September 15, 2008
Ireland: a constitutional and political quagmire
The findings of the Irish government research into the reasons for
the rejection of the Lisbon Treaty were published on 10 September. The main reason people voted ‘No’ was a lack of knowledge or understanding of what they were voting on (42%).
Taoiseach Brian Cowen will update the European Council on 15 October but is not expected to deliver his government’s final response until the December summit.
A strong feeling remains in Ireland that, if there is to be a second referendum, this cannot be won until autumn 2009. This could well spoil the European Parliament elections which risk being dominated by the Lisbon Treaty and resulting in a Eurosceptic Parliament, which may have difficulty in delivering an absolute majority in the co-decision procedure.
The Supreme Court decided in 1987 (Crotty) that Ireland had joined a dynamic and evolving entity and that an amending treaty could be ratified by the Oireachtas (Parliament) so long as such amendments do not alter the “essential scope or objectives” of the Communities. It found that one element of the Single European Act was not covered by the terms of the original constitutional amendment governing Ireland’s membership of the EU, namely the agreement to develop a common foreign policy. This affected Irish independence and sovereignty in the conduct of foreign relations, notwithstanding that the Act only envisaged cooperation without any firm commitment. Thus, a referendum was necessary (see post of 21 May). With all due respect to the Supreme Court, only a blinkered constitutional lawyer could come to this conclusion.
It is questionable that the entire new treaty needed to have been put to a referendum. Most of its provisions could surely have been ratified in Parliament, leaving only those provisions which affect the Constitution to be put to second referendum. This was not acceptable politically and would have been challenged legally. No authoritative opinion has been published identifying which provisions of the Lisbon Treaty require a referendum.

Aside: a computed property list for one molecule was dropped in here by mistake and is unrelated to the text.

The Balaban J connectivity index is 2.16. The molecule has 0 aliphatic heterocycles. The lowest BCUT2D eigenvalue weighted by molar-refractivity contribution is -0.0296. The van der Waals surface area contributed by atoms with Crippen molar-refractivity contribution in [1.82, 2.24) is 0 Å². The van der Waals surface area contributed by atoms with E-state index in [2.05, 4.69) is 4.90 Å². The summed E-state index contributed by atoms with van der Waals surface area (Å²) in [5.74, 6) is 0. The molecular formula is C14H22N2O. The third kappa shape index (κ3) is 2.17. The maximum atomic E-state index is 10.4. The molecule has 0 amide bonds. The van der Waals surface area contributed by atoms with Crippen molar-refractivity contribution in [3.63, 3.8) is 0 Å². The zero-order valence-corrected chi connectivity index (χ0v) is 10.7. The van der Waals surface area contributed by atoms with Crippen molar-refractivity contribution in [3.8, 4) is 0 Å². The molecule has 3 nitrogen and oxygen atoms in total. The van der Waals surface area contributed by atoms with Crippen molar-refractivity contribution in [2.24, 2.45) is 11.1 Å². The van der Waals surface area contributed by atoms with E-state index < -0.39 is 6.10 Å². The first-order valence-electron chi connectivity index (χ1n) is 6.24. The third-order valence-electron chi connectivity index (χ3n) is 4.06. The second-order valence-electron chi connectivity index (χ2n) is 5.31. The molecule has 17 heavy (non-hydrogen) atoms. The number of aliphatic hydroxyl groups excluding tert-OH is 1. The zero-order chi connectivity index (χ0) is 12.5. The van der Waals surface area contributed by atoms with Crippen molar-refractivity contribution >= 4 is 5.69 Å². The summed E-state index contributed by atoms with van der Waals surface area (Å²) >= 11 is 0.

The Attorney-General has advised the government that a referendum is necessary but the reasoning is not publicly available. It is believed to be along the lines that the conferring of legal personality, the charter of fundamental rights, the creation of new political posts and the abolishment of the pillar system led to the conclusion that a new European Union was being created. This opinion is out of kilter with legal interpretations from other Member States, including Denmark, France and the UK.
Another odd Supreme Court decision made it very difficult for the government to explain to the public why it signed the Lisbon Treaty. The McKenna judgment prevents the government using exchequer money to push an argument in favour or against any referendum. This gives a serious advantage to a well-funded No-campaign. Legislation should be introduced to correct this position.
Although all the political parties supported the Lisbon Treaty, apart from Sinn Fein, there is as yet no agreement among them as to what to do now. The confused legal position, the absence of serious policy papers and the overall lack of transparency do not help the finding of a solution. A veritable legal and political quagmireAuthor : Stanley Crossick